ERBIL, Kurdistan Region - The remains of 100 victims of the Barzan genocide committed against the Barzani tribe by Iraq’s former regime were laid to rest on Sunday.
The remains were found in mass graves in southern Iraq earlier this month and were returned home to the Barzan area where they were buried in unmarked graves without being identified through DNA testing. Thousands of others are still missing.
Held in Barzan, the burial ceremony was attended by Iraqi and Kurdish officials, including Kurdistan Region President #Nechirvan Barzani# and Kurdistan Democratic Party (KDP) Leader Masoud Barzani.
The coffins arrived at Erbil airport from Baghdad on Saturday and were later taken back to Barzan ahead of burial.
Speaking at the ceremony, KDP Leader Barzani said, “once again, our old wound has been renewed.”
On July 31, 1983, an estimated 8,000 members of the Barzani tribe were rounded up, abducted from their homes in the Zagros mountains, and taken to the deserts of southern Iraq where they were killed on the orders of the Baath regime.
The Kurdish leader described the death of thousands of Barzani as a “tragedy and a deep wound that cannot be forgotten.”
The Barzan atrocity was an act of collective punishment of the Barzanis, whose leaders were active in Kurdish revolts against the Iraqi regime. Men and boys were the primary targets, but women, children, and the elderly were all victims. Thirty-nine years later, the wounds are still fresh for the survivors and family members.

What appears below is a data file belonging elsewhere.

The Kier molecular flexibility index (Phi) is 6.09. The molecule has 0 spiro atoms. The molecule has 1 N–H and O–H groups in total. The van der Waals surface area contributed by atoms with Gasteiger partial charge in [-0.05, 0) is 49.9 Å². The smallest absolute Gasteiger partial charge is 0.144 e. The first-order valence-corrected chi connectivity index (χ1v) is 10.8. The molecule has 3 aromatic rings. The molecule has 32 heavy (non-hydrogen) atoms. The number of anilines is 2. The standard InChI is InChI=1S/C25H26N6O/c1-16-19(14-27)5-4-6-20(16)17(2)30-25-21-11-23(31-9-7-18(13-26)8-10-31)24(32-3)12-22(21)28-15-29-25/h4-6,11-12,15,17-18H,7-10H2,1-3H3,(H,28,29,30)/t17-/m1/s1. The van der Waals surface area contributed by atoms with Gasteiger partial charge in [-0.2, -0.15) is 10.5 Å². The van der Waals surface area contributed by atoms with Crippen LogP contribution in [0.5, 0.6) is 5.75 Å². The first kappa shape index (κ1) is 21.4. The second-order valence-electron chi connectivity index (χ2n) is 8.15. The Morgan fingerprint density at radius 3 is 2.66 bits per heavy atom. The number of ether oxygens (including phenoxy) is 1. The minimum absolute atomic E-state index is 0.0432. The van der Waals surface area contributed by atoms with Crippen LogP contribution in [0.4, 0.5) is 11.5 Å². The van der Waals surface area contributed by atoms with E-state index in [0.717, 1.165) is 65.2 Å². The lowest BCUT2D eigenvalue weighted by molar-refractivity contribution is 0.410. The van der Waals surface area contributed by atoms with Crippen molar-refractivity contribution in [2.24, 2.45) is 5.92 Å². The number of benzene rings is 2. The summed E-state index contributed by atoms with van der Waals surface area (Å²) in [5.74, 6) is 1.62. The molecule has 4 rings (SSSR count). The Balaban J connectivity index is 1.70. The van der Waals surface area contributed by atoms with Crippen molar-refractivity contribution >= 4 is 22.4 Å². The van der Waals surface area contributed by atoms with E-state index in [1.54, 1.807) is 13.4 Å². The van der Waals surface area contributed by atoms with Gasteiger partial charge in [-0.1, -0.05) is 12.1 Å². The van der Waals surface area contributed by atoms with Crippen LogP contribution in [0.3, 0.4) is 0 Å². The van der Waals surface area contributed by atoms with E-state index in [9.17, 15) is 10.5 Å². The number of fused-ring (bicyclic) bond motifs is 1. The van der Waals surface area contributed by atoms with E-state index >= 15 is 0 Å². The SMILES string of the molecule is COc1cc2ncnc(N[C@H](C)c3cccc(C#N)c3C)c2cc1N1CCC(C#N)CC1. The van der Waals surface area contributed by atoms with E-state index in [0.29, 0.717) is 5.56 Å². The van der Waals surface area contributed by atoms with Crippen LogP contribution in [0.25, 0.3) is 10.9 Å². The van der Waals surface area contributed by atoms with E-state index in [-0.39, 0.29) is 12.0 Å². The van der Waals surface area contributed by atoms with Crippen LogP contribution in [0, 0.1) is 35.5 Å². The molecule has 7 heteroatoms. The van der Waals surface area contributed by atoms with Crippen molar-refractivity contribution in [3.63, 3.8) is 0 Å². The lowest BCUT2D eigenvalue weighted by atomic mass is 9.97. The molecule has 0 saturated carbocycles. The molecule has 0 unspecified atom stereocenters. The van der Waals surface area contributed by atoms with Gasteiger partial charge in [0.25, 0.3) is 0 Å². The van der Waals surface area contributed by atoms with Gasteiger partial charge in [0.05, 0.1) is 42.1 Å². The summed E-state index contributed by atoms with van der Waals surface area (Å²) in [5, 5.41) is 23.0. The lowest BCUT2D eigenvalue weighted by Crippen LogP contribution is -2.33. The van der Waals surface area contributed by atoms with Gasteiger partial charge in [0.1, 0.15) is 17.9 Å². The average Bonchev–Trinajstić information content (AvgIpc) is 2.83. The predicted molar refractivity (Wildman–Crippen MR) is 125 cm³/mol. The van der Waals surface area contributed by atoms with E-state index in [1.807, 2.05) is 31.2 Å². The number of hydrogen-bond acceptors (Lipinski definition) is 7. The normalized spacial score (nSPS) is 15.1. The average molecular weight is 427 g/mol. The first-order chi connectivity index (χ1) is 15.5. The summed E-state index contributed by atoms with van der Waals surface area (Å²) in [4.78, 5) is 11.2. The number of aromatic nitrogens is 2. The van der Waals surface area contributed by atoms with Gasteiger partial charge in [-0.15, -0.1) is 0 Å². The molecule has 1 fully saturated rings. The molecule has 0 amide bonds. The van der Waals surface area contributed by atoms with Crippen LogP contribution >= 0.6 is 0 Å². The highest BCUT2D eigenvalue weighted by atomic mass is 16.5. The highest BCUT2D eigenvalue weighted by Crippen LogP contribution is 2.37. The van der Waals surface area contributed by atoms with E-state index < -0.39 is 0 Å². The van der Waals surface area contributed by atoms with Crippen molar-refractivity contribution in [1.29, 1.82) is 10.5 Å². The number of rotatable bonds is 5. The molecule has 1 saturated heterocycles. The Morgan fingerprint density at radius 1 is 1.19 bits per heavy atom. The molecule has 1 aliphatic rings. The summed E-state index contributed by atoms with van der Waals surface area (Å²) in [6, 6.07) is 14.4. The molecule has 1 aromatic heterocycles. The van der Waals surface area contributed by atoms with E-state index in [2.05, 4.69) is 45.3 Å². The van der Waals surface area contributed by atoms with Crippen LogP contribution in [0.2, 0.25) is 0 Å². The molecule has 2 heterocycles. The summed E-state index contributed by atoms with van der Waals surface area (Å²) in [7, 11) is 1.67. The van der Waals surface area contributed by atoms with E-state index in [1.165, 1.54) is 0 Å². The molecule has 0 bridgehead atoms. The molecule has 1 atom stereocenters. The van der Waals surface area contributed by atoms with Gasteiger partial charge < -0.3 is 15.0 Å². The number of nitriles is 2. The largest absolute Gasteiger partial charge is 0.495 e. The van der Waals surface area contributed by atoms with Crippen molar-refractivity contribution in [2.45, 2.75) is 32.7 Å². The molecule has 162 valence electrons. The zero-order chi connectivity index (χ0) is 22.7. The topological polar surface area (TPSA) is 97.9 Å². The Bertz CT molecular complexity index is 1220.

Dozens of men and women carried photos of their brothers, fathers, uncles, or any relative killed by the ruling regime at the time.
Some families had lost up to 16 members of their family in the Barzan genocide.
President Barzani in a statement said the Barzan genocide strengthened the resistance of the Kurdish people.
Kurdistan Regional Government (KRG) Prime Minister Masrour Barzani in a statement renewed compensation calls from the Iraqi government for the survivors and families affected by the genocide.
The crimes against the Barzan tribe were part of the Baathist regime’s genocidal Anfal campaign to exterminate the Kurds. Anfal - the eighth chapter, or Surah, in the Quran - was the codename used by Baathists for the slaughter. It literally translates as the spoils of war. More than 182,000 people were killed and over 4,500 villages were destroyed in eight phases of the Anfal campaign in the 1980s that culminated with the chemical weapon attack on Halabja.
The remains of 596 Barzanis were returned previously returned to Barzan.
The Iraqi Supreme Court has recognized the Anfal campaign as constituting genocide, crimes against humanity, and war crimes. However, the international community is largely yet to do so.